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Spenser Confidential

Winston Duke and Mark Wahlberg in a scene from the film. Photo by Daniel McFadden/Netflix

By Jeffrey Sanzel

Netflix began as a DVD rental source before it moved into streaming. Eventually, it began to produce its own material, including some exceptional films, series, and specials. These have included Beasts of No Nation, Roma, Mudbound, Orange Is the New Black, House of Cards, Stranger Things, and recently The Irishman and Marriage Story. Not everything has been this intense: Glow, Dear White People, and John Mulaney and the Sack Lunch Bunch, among many other smart, amusing offerings. It is unfortunate that Netflix now offers the disappointing action comedy Spenser Confidential. 

Spenser Confidential is loosely based on Ace Atkins’ novel Wonderland, with characters created by Robert B. Parker. Here, the responsible parties are Peter Berg (director) and Sean O’Keefe and Brian Helgeland (screenplay).

Mark Walhberg plays Boston police officer Spenser who is now being released from five years in prison for assaulting his captain (a stock villain played by Michael Gaston). While at first it seems that Spenser’s sole motivation was breaking up a domestic dispute, it is gradually revealed that there is more to it than just the captain’s mistreatment of his wife.  

On the day of Spenser’s release, the captain is murdered. The suspicion falls on a dirty cop who appears to have killed himself over it. Spenser seems to be the only one who suspects that all is not what it seems.  While all he wants to do is learn how to drive big rigs and move out to Arizona (!), he realizes that he is the only honest man in Boston and capable of seeing what no one else does. He sets out on a quest to clear the deceased officer’s disgraced memory. He teams up with his new roommate, Hawk, a gentle giant who had gone to prison for manslaughter. They are, of course, a caricature of a mismatch; while it tries, hilarity does not ensue.  

What follows is a plot that includes a host of standard tropes including a corrupt police force, white supremacists, gang violence, goons-for-hire, drug trafficking, and shady business at the soon-to-be-built casino, Wonderland. There is the obligatory “cops like doughnuts” joke and a boxing montage.  Spenser even provides lists for the camera reading “Who killed him?” and makes bold statements like, “I couldn’t let it go.” 

The tone strips its gears as it shifts between sitcom and deadly serious. A vicious dog attack is played as slapstick in this bizarre mix of real and cartoon violence. Perhaps there was an attempt to make this a common man as super hero vehicle — there are various references to Spenser as Batman — but there is no follow-through on that concept either. The jokey moments come across as precious, with glib quips often followed by an exceptionally ugly moment. It is not impossible to pull off this seemingly incongruent blend; the Dirty Harry movies did it brilliantly. Spenser Confidential doesn’t even try. It just lopes along, leaving a trail (and trial) of clichés.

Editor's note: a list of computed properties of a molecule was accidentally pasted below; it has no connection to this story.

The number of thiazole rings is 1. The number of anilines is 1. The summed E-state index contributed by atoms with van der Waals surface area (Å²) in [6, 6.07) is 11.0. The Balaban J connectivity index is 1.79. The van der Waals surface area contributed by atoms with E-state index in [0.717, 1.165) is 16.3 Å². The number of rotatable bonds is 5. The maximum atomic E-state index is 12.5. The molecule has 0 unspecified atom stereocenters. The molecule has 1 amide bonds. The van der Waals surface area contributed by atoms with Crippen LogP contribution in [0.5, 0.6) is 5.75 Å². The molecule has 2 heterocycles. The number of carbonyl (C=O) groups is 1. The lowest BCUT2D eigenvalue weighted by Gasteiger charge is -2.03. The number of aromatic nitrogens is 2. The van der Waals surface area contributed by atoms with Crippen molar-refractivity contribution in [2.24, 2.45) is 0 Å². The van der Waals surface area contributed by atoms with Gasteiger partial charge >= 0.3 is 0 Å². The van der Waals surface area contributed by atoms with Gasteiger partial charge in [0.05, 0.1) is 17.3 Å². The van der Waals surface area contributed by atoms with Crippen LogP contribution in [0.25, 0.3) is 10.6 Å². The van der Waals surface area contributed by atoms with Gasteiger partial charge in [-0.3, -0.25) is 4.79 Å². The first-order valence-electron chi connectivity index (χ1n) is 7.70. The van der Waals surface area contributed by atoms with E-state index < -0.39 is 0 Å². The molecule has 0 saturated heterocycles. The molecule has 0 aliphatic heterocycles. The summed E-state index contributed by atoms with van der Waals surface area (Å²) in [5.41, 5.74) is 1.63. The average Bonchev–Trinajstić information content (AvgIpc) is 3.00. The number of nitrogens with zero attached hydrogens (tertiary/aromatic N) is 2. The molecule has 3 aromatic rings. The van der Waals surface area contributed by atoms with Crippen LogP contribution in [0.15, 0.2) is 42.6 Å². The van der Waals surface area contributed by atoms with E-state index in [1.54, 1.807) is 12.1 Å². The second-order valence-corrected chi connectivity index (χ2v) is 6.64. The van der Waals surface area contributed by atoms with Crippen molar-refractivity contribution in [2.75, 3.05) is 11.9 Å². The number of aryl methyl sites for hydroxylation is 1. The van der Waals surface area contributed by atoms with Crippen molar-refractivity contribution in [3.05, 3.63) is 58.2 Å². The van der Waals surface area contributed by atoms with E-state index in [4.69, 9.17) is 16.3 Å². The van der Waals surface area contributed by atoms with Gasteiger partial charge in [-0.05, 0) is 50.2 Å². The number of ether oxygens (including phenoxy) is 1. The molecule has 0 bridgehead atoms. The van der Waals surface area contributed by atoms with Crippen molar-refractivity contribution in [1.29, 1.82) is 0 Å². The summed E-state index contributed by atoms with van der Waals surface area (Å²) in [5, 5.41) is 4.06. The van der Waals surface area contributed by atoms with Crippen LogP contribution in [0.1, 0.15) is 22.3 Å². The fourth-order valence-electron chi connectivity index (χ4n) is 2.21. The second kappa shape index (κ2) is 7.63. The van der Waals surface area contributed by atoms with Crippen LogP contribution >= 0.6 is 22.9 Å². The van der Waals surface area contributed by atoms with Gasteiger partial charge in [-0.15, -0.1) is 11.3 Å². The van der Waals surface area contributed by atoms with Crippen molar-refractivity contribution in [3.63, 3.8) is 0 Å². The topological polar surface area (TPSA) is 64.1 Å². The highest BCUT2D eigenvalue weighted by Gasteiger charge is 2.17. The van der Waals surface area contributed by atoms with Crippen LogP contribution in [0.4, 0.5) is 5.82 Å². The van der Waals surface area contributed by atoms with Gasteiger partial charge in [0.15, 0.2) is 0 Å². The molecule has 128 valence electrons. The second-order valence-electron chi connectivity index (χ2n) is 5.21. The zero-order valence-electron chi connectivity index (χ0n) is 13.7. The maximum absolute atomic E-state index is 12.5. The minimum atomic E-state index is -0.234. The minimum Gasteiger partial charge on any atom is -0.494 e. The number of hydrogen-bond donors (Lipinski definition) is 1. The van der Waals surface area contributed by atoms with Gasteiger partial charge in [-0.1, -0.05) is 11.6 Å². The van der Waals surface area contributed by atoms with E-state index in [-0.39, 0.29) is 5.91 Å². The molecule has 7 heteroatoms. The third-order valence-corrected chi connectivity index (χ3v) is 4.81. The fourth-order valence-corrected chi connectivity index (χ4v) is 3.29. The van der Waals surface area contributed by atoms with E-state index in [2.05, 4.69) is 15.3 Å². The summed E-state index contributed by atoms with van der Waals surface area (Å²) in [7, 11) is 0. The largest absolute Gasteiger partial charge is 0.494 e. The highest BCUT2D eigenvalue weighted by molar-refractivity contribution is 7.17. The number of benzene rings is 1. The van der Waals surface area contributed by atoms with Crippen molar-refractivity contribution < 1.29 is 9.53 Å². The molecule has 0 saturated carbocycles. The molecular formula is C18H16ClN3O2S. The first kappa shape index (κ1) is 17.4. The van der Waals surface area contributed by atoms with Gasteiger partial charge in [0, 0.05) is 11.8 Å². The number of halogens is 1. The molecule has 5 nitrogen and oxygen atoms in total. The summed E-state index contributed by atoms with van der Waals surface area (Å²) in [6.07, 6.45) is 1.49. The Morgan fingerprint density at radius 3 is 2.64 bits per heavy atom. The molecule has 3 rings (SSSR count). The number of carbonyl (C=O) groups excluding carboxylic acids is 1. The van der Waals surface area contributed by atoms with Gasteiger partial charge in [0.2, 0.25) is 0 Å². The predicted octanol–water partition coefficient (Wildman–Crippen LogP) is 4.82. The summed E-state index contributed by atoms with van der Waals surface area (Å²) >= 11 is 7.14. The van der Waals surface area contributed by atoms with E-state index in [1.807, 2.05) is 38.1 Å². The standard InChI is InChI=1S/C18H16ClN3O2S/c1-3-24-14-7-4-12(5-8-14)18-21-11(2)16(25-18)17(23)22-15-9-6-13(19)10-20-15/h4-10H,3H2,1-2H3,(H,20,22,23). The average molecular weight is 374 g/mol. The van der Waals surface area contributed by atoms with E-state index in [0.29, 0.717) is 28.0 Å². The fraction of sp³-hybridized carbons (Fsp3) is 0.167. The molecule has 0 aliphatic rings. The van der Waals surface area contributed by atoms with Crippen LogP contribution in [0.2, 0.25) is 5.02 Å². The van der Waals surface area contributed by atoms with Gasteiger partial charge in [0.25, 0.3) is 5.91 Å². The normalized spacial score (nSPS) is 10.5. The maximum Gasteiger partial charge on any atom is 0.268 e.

Mark Wahlberg is the star and obviously the only reason for the film being made; he appears in nearly every one of the one hundred and eleven minutes. He has a natural ease and, with a better script, he could have used his warmth to offset the character’s anger. But his Spenser (“a Boston cawp with a tempah”) seems to be a relic from television of the 70’s and his rage comes with a wink, making it all seem phony. 

As we now live in an age of complex anti-heroes — Tony Soprano, Walter White, Saul Goodman — Spenser comes across as insufferably self-righteous and squeaky clean. He is constantly spouting aphorisms about honesty and integrity and “doing the right thing.” The movie lacks subtlety and much of this can be attributed to Wahlberg’s mostly two-dimensional performance. Perhaps the character’s constant need to be liked, even when punching or being punched, is at the root of the problem. The writers failed to give Spenser any genuine emotional texture and this prevents him from engaging us.

For the most part, the supporting cast, with a few exceptions, are interchangeable.  Alan Arkin is fine if a bit low energy; he does what he usually does but there is a vague sense that he is walking through it.  

Winston Duke has a certain charm but his Hawk seems never committed to being one thing or another, floating through the story as a generic sidekick. The only thing we learn is that he likes animals; this doesn’t seem enough to flesh out a character who is basically to the second lead. 

Iliza Shlesinger is Spenser’s on-again off-again girlfriend, Cissy, a dog groomer with an attitude. She manages to make the most of what she is given, finding a few of the film’s only real laughs. Her scene with Spenser in a restaurant bathroom is particularly funny and tells us everything we need to know about their relationship.  (It should be noted that this scene, along with the violence and the language, are what would earn this an R rating.) 

Overall, the Boston accents fade in and out like the hackneyed desaturated flashbacks. At nearly two hours, it is overstuffed. Trimmed down to eighty minutes would not have solved the many problems but it would have eliminated the movie’s repetitiveness.  It is obvious from the final moments that the intention is to launch a series of films centered on Spenser and Company. Like Spenser Confidential¸ they will be for Mark Wahlberg fans only. If even them.

Spenser Confidential is now streaming on Netflix.